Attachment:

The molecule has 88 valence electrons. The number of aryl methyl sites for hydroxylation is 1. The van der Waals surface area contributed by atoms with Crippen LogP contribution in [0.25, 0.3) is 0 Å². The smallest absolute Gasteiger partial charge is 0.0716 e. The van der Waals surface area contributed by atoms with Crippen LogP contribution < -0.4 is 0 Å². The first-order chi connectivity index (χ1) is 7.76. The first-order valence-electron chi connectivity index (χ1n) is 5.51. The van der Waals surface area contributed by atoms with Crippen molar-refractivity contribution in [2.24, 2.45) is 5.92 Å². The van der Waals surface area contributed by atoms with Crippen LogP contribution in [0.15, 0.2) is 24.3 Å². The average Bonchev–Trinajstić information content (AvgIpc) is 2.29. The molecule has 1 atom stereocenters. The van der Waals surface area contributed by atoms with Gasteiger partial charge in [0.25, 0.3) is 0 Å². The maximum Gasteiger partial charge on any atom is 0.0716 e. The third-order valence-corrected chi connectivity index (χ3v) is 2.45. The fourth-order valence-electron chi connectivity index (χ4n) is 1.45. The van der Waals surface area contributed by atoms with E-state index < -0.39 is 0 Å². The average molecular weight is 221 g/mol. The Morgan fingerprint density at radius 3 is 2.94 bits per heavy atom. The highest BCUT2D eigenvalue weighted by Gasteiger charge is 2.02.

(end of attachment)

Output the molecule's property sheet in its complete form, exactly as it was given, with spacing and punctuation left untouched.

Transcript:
The molecule has 88 valence electrons. The number of aryl methyl sites for hydroxylation is 1. The van der Waals surface area contributed by atoms with Crippen LogP contribution in [0.25, 0.3) is 0 Å². The smallest absolute Gasteiger partial charge is 0.0716 e. The van der Waals surface area contributed by atoms with Crippen LogP contribution < -0.4 is 0 Å². The first-order chi connectivity index (χ1) is 7.76. The first-order valence-electron chi connectivity index (χ1n) is 5.51. The van der Waals surface area contributed by atoms with Crippen molar-refractivity contribution in [2.24, 2.45) is 5.92 Å². The van der Waals surface area contributed by atoms with Crippen LogP contribution in [0.15, 0.2) is 24.3 Å². The average Bonchev–Trinajstić information content (AvgIpc) is 2.29. The molecule has 1 atom stereocenters. The van der Waals surface area contributed by atoms with Gasteiger partial charge in [0.25, 0.3) is 0 Å². The maximum Gasteiger partial charge on any atom is 0.0716 e. The third-order valence-corrected chi connectivity index (χ3v) is 2.45. The fourth-order valence-electron chi connectivity index (χ4n) is 1.45. The van der Waals surface area contributed by atoms with E-state index < -0.39 is 0 Å². The average molecular weight is 221 g/mol. The Morgan fingerprint density at radius 3 is 2.94 bits per heavy atom. The highest BCUT2D eigenvalue weighted by Gasteiger charge is 2.02.